What do you think of when you hear the name Josephine Bonaparte? I’d bet that for most people, her primary image would be as the wife of Napoleon Bonaparte, who was the brilliant military strategist, the self-proclaimed emperor of France, the losing commander at Waterloo and a major character in Leo Tolstoy’s classic, War and Peace.
What you may not know – and I didn’t – is that Josephine Bonaparte was the epitome of a life-long learner. Unfortunately, her tale – along with others who were on the “wrong” side of history, such as Cleopatra (who was another very accomplished learner) – rarely emerges in the history books.
Fortunately, Ambition and Desire: The Dangerous Life of Josephine Bonaparte by Kate Williams offers a well-documented description of the empress’s life. Here are some of the highlights:
- A childhood lacking in discipline and education – Josephine didn’t attain her status in French society easily. In fact, she was born the daughter of a plantation owner on the French-controlled Caribbean island of Martinique. The French considered her a Creole, which was the term used for whites who were born in the Caribbean. Creoles, according to Williams, “had a reputation in France for being pleasure-loving, lazy, sensual, capricious….” That stereotype seemed to fit Josephine since she had a carefree, undisciplined, spoiled and uneducated childhood. Her lack of education and manners put her at a disadvantage in French society when she moved to Paris at the age of 16 in order to marry.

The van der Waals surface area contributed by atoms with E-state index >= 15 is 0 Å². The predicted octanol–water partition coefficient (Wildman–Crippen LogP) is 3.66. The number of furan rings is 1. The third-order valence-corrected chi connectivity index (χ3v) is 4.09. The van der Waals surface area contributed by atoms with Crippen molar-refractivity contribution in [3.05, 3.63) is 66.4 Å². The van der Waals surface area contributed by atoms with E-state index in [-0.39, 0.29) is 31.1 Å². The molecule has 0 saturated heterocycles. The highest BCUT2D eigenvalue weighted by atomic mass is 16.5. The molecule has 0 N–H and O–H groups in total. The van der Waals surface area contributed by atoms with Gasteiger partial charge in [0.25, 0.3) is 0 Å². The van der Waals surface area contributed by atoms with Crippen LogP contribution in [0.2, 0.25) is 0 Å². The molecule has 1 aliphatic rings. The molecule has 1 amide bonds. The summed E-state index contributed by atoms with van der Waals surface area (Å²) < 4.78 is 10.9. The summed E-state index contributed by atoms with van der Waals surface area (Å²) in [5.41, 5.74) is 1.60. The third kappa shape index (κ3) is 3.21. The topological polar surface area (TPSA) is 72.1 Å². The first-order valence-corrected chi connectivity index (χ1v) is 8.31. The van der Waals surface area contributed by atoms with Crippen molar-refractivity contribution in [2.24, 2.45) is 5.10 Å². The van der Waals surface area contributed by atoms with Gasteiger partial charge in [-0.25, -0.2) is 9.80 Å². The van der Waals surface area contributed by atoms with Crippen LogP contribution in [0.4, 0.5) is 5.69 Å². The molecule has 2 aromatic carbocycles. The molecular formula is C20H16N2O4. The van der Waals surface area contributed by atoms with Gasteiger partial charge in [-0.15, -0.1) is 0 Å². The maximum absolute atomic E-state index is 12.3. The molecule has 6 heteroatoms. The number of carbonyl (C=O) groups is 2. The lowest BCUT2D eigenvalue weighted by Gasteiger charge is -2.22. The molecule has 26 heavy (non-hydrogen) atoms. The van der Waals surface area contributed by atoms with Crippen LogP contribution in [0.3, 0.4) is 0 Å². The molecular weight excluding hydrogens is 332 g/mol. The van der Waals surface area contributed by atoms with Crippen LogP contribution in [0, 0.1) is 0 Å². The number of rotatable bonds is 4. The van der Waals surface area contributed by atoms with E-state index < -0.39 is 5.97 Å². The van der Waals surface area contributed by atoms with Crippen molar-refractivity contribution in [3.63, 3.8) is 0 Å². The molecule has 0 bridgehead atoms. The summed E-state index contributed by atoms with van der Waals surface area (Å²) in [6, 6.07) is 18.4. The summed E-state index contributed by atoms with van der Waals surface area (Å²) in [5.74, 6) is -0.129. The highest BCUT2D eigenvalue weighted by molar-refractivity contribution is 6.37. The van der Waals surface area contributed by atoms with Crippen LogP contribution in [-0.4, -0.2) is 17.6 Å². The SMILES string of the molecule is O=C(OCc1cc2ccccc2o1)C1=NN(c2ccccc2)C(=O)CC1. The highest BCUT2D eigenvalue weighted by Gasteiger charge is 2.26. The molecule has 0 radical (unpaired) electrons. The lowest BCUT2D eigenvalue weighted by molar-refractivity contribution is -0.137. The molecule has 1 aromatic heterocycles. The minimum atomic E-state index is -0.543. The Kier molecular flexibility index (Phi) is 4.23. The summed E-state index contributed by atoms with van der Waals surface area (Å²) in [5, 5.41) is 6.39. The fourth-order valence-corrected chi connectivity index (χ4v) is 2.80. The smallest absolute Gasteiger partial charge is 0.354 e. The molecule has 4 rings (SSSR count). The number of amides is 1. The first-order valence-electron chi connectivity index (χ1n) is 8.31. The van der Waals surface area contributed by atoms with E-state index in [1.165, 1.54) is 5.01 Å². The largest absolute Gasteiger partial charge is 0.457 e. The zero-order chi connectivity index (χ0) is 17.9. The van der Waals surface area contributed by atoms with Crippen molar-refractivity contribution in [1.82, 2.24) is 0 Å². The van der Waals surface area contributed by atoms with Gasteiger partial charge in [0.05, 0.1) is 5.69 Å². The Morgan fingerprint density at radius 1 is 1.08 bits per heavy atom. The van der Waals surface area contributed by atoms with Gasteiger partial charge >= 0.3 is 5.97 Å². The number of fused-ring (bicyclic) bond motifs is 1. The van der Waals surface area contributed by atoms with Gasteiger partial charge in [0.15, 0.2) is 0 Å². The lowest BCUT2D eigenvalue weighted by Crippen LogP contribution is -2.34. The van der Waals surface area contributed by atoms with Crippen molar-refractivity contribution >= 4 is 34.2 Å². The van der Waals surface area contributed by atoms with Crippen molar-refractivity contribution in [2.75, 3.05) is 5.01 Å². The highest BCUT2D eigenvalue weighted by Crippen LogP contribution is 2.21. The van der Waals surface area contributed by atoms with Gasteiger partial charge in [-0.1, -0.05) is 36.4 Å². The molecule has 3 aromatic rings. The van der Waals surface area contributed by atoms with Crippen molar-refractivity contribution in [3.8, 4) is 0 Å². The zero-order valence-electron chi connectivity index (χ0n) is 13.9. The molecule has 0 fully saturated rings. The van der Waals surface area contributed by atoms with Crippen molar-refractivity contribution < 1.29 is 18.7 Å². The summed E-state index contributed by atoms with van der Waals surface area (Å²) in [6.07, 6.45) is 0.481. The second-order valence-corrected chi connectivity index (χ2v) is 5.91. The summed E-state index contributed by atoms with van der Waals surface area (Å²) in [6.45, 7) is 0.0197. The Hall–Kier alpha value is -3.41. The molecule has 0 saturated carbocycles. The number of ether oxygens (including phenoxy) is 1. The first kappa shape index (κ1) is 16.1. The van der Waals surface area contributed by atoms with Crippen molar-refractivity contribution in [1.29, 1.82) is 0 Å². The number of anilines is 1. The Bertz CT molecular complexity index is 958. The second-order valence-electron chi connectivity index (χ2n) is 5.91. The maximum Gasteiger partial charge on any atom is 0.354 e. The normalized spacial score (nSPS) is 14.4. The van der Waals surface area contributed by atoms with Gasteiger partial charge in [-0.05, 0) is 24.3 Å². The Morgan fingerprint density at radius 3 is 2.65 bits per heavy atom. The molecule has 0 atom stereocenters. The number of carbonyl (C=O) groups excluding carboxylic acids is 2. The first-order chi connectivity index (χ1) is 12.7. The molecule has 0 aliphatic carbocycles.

- A major life transition reinforced the need for lifelong learning – After being left by her first husband, Josephine moved to a fashionable convent that housed aristocratic ladies, other abandoned women and nuns. Realizing that she needed to educate and improve herself in order to succeed in French society without a husband, Josephine learned about dancing, couture and debate from her cosmopolitan counterparts at the convent.
- Embracing her emerging role as Napoleon’s key advocate – Josephine also developed the ability to charm people, which proved crucial when she married her second husband, Napoleon Bonaparte. While many believe Napoleon’s military conquests and force of personality were behind his meteoric rise, Williams suggests that Josephine played a critical role in navigating the various factions in French society and government and keeping Napoleon’s coalitions together. In fact, Josephine’s diplomatic skills, legendary hospitality and advice were key reasons why Napoleon remained emotionally (if not sexually) loyal to her and delayed divorcing her when she didn’t conceive a son.
- Developing a love of gardening – Josephine created a renowned garden at her home, Chateau de Malmaison, located near Paris. She collected seeds, cuttings and plants from Martinique, St. Lucia, Africa, South America and the Middle East. In her quest for botanical marvels, Josephine’s correspondence with leading authorities across the globe highlighted her increasingly deep knowledge of botany. Thanks to Josephine, many gardeners today enjoy growing plants such as cacti, rhododendrons, tulips and dahlias in their landscapes. The French empress also was responsible for cultivating 50 new varieties of roses.
All told, Williams’ account of Josephine’s life offers an impressive portrait of one of history’s greatest lifelong learners. In a time when a woman’s primary value was based on her husband’s rank and career, Josephine found multiple ways to become an educated and engaged person in her own right.
Primary Source for This Post:
Williams, K. (2014). Ambition and Desire: The Dangerous Life of Josephine Bonaparte.